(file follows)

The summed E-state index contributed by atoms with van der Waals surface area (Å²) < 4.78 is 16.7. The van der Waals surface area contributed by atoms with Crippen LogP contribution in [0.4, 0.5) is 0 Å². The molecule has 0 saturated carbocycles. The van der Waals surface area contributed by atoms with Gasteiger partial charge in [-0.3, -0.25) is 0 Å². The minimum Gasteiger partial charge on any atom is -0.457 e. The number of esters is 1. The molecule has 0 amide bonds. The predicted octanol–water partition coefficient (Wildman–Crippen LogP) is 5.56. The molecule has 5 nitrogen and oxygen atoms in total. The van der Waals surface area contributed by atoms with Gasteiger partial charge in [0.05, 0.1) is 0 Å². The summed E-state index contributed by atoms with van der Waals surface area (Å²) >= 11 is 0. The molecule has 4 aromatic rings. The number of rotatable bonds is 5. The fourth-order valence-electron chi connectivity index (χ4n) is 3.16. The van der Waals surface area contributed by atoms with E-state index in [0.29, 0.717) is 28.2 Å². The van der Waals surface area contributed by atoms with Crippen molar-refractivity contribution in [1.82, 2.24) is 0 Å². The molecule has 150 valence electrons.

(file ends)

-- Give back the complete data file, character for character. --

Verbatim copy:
The summed E-state index contributed by atoms with van der Waals surface area (Å²) < 4.78 is 16.7. The van der Waals surface area contributed by atoms with Crippen LogP contribution in [0.4, 0.5) is 0 Å². The molecule has 0 saturated carbocycles. The van der Waals surface area contributed by atoms with Gasteiger partial charge in [-0.3, -0.25) is 0 Å². The minimum Gasteiger partial charge on any atom is -0.457 e. The number of esters is 1. The molecule has 0 amide bonds. The predicted octanol–water partition coefficient (Wildman–Crippen LogP) is 5.56. The molecule has 5 nitrogen and oxygen atoms in total. The van der Waals surface area contributed by atoms with Gasteiger partial charge in [0.05, 0.1) is 0 Å². The summed E-state index contributed by atoms with van der Waals surface area (Å²) >= 11 is 0. The molecule has 4 aromatic rings. The number of rotatable bonds is 5. The fourth-order valence-electron chi connectivity index (χ4n) is 3.16. The van der Waals surface area contributed by atoms with E-state index in [0.29, 0.717) is 28.2 Å². The van der Waals surface area contributed by atoms with Crippen molar-refractivity contribution in [1.82, 2.24) is 0 Å². The molecule has 150 valence electrons.